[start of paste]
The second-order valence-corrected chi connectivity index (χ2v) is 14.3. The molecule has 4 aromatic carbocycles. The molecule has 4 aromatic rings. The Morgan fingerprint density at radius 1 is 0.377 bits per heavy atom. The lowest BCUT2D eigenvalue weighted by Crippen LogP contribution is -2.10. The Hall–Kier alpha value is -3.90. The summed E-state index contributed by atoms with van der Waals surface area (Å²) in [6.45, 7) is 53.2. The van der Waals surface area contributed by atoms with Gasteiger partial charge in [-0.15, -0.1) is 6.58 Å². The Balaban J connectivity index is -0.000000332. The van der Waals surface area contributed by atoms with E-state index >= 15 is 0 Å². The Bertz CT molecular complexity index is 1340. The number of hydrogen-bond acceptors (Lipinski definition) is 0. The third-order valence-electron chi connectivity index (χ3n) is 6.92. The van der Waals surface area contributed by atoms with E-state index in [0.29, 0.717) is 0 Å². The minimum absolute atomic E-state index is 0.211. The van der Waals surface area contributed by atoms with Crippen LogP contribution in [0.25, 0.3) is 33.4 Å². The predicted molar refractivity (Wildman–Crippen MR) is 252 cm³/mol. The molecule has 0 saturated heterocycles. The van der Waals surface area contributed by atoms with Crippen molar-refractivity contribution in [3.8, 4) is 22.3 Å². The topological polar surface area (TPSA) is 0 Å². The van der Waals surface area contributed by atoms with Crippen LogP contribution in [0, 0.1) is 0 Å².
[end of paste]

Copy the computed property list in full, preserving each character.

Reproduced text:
The second-order valence-corrected chi connectivity index (χ2v) is 14.3. The molecule has 4 aromatic carbocycles. The molecule has 4 aromatic rings. The Morgan fingerprint density at radius 1 is 0.377 bits per heavy atom. The lowest BCUT2D eigenvalue weighted by Crippen LogP contribution is -2.10. The Hall–Kier alpha value is -3.90. The summed E-state index contributed by atoms with van der Waals surface area (Å²) in [6.45, 7) is 53.2. The van der Waals surface area contributed by atoms with Gasteiger partial charge in [-0.15, -0.1) is 6.58 Å². The Balaban J connectivity index is -0.000000332. The van der Waals surface area contributed by atoms with E-state index >= 15 is 0 Å². The Bertz CT molecular complexity index is 1340. The number of hydrogen-bond acceptors (Lipinski definition) is 0. The third-order valence-electron chi connectivity index (χ3n) is 6.92. The van der Waals surface area contributed by atoms with E-state index in [0.29, 0.717) is 0 Å². The minimum absolute atomic E-state index is 0.211. The van der Waals surface area contributed by atoms with Crippen LogP contribution in [0.25, 0.3) is 33.4 Å². The predicted molar refractivity (Wildman–Crippen MR) is 252 cm³/mol. The molecule has 0 saturated heterocycles. The van der Waals surface area contributed by atoms with Crippen molar-refractivity contribution in [3.8, 4) is 22.3 Å². The topological polar surface area (TPSA) is 0 Å². The van der Waals surface area contributed by atoms with Crippen LogP contribution in [0, 0.1) is 0 Å².